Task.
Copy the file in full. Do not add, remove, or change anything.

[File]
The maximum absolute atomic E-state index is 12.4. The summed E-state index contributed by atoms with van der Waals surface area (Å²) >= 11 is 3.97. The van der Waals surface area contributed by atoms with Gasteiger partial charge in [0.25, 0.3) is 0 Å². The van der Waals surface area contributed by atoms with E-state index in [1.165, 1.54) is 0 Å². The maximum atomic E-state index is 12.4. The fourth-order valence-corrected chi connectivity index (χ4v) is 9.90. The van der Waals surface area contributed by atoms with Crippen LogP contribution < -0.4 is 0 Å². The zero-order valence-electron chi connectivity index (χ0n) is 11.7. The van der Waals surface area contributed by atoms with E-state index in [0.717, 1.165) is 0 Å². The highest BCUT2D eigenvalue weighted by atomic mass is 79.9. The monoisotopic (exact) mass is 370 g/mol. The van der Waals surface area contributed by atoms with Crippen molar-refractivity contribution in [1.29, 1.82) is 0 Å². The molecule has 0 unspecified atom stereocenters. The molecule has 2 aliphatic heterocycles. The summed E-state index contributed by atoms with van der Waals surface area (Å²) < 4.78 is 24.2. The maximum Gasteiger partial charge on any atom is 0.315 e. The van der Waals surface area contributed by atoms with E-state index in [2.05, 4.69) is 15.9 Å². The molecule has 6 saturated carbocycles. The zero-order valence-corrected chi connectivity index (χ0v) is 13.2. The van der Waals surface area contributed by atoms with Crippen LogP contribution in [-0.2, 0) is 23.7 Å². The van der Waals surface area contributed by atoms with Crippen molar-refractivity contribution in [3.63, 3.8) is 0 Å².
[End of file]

The maximum absolute atomic E-state index is 12.4. The summed E-state index contributed by atoms with van der Waals surface area (Å²) >= 11 is 3.97. The van der Waals surface area contributed by atoms with Gasteiger partial charge in [0.25, 0.3) is 0 Å². The van der Waals surface area contributed by atoms with E-state index in [1.165, 1.54) is 0 Å². The maximum atomic E-state index is 12.4. The fourth-order valence-corrected chi connectivity index (χ4v) is 9.90. The van der Waals surface area contributed by atoms with Crippen LogP contribution < -0.4 is 0 Å². The zero-order valence-electron chi connectivity index (χ0n) is 11.7. The van der Waals surface area contributed by atoms with E-state index in [0.717, 1.165) is 0 Å². The highest BCUT2D eigenvalue weighted by atomic mass is 79.9. The monoisotopic (exact) mass is 370 g/mol. The van der Waals surface area contributed by atoms with Crippen molar-refractivity contribution in [1.29, 1.82) is 0 Å². The molecule has 0 unspecified atom stereocenters. The molecule has 2 aliphatic heterocycles. The summed E-state index contributed by atoms with van der Waals surface area (Å²) < 4.78 is 24.2. The maximum Gasteiger partial charge on any atom is 0.315 e. The van der Waals surface area contributed by atoms with E-state index in [2.05, 4.69) is 15.9 Å². The molecule has 6 saturated carbocycles. The zero-order valence-corrected chi connectivity index (χ0v) is 13.2. The van der Waals surface area contributed by atoms with Crippen LogP contribution in [-0.2, 0) is 23.7 Å². The van der Waals surface area contributed by atoms with Crippen molar-refractivity contribution in [3.63, 3.8) is 0 Å².